Hoping to set the record straight on what goes on in Kansas University professor Dennis Dailey's controversial class on human sexuality, Jen Hein appeared Thursday on Fox News Channel's "The O'Reilly Factor."
"I just wanted the truth to come out," she said, an hour before the 5 p.m. taping at KU's Adams Alumni Center.
But Hein didn't get to say much; neither did fellow student Rick Sullivan.
"Did you hear his questions?" Hein said afterward, referring to Bill O'Reilly, the show's commentator. "He asked about 'Pedophilia Day' -- what's up with that? There isn't a Pedophilia Day, there's a day when he talks about sexual abuse and misuse, and, yeah, he talks about pedophilia because it's a form of sexual misuse."
O'Reilly spent much of the five-minute segment pressing Hein and Sullivan to explain the educational benefits of watching videos of people -- including a physically handicapped couple -- engage in sexual intercourse.
O'Reilly rejected Sullivan and Hein's explanation that watching the videos helped break down the barriers of talking about sex.
"Well, the guys down at Times Square can make the same statement," O'Reilly said.
Asked to explain reports that Dailey had "said he could understand why some people are pedophiles," Sullivan explained that Dailey had, in fact, told the class that as a sex counselor he tries not to judge his clients' behavior "because he would not be able to help them if he did that."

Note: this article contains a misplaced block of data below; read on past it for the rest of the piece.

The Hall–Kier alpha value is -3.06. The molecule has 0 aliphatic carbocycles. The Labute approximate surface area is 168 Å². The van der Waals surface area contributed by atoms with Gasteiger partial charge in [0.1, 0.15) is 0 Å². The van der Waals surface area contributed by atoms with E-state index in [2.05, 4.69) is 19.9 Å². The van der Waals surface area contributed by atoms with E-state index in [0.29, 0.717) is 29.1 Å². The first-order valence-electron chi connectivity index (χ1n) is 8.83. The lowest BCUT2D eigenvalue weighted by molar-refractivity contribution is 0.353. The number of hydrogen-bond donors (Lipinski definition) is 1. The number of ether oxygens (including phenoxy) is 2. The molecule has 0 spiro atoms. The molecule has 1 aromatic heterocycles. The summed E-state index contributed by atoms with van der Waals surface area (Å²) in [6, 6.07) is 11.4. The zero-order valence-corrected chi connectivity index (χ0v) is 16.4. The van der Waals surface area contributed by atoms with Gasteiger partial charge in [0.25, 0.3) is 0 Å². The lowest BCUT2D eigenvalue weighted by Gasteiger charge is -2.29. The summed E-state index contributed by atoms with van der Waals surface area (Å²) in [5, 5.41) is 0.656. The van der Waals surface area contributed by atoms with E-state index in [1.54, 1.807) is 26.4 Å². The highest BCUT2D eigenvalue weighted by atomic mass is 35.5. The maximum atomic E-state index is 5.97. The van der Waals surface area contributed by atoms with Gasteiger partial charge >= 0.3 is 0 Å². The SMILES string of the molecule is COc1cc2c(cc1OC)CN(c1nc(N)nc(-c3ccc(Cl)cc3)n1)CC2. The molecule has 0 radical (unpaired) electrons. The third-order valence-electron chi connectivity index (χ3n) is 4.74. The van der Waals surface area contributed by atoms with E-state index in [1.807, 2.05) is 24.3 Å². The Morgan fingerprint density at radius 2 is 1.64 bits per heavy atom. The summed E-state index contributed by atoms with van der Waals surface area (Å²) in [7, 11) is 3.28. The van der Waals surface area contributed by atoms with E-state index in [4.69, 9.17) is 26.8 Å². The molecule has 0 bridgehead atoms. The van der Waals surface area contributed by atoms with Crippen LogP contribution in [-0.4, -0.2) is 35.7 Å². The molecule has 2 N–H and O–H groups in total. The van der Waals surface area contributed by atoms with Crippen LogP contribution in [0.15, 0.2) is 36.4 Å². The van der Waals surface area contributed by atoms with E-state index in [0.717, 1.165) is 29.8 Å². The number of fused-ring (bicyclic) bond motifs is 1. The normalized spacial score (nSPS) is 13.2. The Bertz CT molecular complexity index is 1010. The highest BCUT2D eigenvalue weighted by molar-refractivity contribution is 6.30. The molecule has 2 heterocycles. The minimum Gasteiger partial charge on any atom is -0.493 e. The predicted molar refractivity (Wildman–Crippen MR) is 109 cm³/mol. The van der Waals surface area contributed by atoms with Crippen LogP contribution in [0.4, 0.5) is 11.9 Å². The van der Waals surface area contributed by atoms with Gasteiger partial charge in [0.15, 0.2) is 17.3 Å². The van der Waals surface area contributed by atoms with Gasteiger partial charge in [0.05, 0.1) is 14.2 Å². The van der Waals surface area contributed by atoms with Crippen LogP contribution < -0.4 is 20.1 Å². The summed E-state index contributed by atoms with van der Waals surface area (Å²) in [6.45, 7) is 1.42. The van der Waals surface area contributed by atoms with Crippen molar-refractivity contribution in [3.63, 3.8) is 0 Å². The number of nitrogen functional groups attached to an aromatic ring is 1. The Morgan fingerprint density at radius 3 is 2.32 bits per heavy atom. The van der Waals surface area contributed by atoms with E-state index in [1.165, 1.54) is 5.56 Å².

O'Reilly: "And he says that he himself could understand why some adults would be sexually attracted to children?
Sullivan: "Yes, and a lot of that he believes comes back to abuse in earlier years."
O'Reilly didn't buy it. "If this man is saying you can't make a judgment about adults having sex with children, he doesn't deserve to be on the University of Kansas campus," he said, concluding the segment.
Kelli Brandt, a Leawood junior majoring in women's studies, watched "The O'Reilly Factor" with about a dozen students gathered around a big-screen television in the Kansas Union. She bristled at the tone of voice O'Reilly used when he directed his questions to Hein.
"When he asked her about the videos, it was like 'Now, what would a woman find interesting about a sex video?'" Brandt said, injecting an incredulous tone. "It was the same old stereotype that says women are not sexual people, they're people other people have sex with."
She added, "I thought the whole thing was incredibly biased."
At a table next to Brandt sat KU student body vice president Catherine Bell. She, too, was disappointed in O'Reilly's conclusions.
"I'm glad they went on the show because I think it's important for anyone who's paying attention to this to understand the other perspective -- and that's the perspective of the students," said Bell, a junior from Coffeyville majoring in political science.
Sen. Susan Wagle, R-Wichita -- based on information from Jessica Zahn, a student in Dailey's class -- has accused Dailey of showing pornographic videos, using foul language and sexually harassing students.
"Most of everything Sen. Wagle has said is a complete and utter lie," said Paul Vancleave, a 38-year-old student taking Dailey's class this semester. "Same goes for Jessica Zahn."